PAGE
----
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communicate; both verbally and nonverbally. There arealso differences in body language
across cultures.Time sensitivity: cultures largely determine what timemeans and how it
affects negotiations. For example,comparing North American time consciousness with thatof
China or Latin Americans.Risk propensity: Cultures vary in the extent to which theyare
willing to take risks. Some cultures tend to producebureaucratic, conservative decision
makers who want agreat deal of information before making decisions.Groups versus
individuals: cultures differ according towhether they emphasize the individual or the group.eg
theUnited State is very much an individual-oriented culture.Nature of agreements: culture
also has an important effectboth on concluding agreements and on what form thenegotiated
agreement takes.Emotionalism: culture appears to influence the extent towhich negotiators
display emotions. These emotions maybe use as tactics, or may be a natural response to
positiveand negative circumstances during negotiation.
THEN INFLUENCE OF CULTURE ON NEGOTIATION:
Research perspectivesA conceptual model of where culture may influencenegotiation has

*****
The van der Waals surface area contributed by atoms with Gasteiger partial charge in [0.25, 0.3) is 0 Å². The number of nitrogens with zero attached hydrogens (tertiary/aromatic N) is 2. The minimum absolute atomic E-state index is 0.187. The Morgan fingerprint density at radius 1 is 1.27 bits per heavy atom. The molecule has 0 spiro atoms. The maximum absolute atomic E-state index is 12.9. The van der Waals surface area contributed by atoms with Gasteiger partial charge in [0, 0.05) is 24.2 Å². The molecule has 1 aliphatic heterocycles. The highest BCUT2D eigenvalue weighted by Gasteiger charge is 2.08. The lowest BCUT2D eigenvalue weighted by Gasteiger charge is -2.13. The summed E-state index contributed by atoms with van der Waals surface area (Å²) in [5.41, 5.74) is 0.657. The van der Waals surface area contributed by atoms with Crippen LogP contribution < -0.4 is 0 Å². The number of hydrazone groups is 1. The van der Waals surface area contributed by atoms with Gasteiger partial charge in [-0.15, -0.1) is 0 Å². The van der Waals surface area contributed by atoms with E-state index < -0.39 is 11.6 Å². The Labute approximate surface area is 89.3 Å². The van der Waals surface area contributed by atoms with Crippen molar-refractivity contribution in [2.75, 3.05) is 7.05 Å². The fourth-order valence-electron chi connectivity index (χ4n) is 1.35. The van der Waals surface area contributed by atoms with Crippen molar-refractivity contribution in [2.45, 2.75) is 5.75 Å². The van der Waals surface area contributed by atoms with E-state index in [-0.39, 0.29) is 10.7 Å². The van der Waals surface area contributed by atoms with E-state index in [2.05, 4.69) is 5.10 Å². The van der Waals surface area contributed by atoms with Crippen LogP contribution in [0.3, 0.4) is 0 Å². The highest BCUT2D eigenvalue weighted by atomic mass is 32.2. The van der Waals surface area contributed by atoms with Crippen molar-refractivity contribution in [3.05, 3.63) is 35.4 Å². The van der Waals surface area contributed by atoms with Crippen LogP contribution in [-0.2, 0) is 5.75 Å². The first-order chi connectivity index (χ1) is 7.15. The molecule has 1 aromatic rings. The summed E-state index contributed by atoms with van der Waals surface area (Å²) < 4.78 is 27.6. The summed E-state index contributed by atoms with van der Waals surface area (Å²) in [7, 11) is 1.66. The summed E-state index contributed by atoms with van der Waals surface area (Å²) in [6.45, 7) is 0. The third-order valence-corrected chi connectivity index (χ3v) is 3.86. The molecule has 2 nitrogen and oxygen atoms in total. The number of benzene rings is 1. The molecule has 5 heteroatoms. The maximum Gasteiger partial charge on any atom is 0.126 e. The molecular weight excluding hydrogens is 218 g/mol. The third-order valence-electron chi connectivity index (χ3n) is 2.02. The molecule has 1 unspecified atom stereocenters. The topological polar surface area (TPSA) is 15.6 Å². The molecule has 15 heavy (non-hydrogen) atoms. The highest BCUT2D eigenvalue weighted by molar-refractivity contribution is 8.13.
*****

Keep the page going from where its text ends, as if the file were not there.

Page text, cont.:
been developed by different scholars, forexample Jeanne Brett, suggested that culture
willinfluence, setting of priorities, and strategies, theidentification of the potential for
integrative agreement,and the pattern of interaction between negotiators.Researchers also
explore how intracultural and crosscultural factors will influence the outcome of
anagreement. It has also been suggested that overallnegotiation process and outcome will be
influenced bycultures.
CULTURALLY RESPONSIVE NEGOTIATING STRATEGIES
Stephen Weiss has proposed a useful way of thinkingabout the options we have when
negotiating withsomeone from another culture. Weiss observes thatnegotiators may choose
from among up to eightdifferent culturally responsive strategies. These strategiesmay be used
individually or sequentially, and thestrategies can be switched as the negotiation
progresses.Weisss culturally responsive strategies can be arrangedinto three groups, based on
the level of familiarity (.low,moderate, high):
LOW FAMLIARITY:
Employ agents or advisers (unilateral strategy)Bring in a mediator (joint strategy)Induce the
other negotiator to use your approach (jointstrategy)
MODERATE FAMILIARITY:
Adapt to the other negotiators approach (unilateralstrategy)Coordinate adjustment (joint
strategy)
HIGH FAMILIARITY:
Embrace the other negotiators approach (unilateralstrategy)Improvise an approach (joint